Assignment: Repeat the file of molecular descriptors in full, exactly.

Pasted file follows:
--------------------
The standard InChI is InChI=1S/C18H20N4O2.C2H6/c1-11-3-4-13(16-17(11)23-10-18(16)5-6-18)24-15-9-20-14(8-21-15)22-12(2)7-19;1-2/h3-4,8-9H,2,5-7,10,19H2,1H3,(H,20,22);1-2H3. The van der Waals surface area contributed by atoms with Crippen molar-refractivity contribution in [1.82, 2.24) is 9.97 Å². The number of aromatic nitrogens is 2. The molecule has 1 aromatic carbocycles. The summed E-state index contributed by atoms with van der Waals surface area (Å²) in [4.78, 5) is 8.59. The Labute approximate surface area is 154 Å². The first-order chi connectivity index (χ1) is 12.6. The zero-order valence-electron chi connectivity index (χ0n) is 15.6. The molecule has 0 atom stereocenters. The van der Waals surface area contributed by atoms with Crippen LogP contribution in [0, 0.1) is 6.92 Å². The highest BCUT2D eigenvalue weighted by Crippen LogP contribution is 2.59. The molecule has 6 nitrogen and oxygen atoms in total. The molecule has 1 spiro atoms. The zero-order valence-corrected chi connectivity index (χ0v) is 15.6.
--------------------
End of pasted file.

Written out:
The standard InChI is InChI=1S/C18H20N4O2.C2H6/c1-11-3-4-13(16-17(11)23-10-18(16)5-6-18)24-15-9-20-14(8-21-15)22-12(2)7-19;1-2/h3-4,8-9H,2,5-7,10,19H2,1H3,(H,20,22);1-2H3. The van der Waals surface area contributed by atoms with Crippen molar-refractivity contribution in [1.82, 2.24) is 9.97 Å². The number of aromatic nitrogens is 2. The molecule has 1 aromatic carbocycles. The summed E-state index contributed by atoms with van der Waals surface area (Å²) in [4.78, 5) is 8.59. The Labute approximate surface area is 154 Å². The first-order chi connectivity index (χ1) is 12.6. The zero-order valence-electron chi connectivity index (χ0n) is 15.6. The molecule has 0 atom stereocenters. The van der Waals surface area contributed by atoms with Crippen LogP contribution in [0, 0.1) is 6.92 Å². The highest BCUT2D eigenvalue weighted by Crippen LogP contribution is 2.59. The molecule has 6 nitrogen and oxygen atoms in total. The molecule has 1 spiro atoms. The zero-order valence-corrected chi connectivity index (χ0v) is 15.6.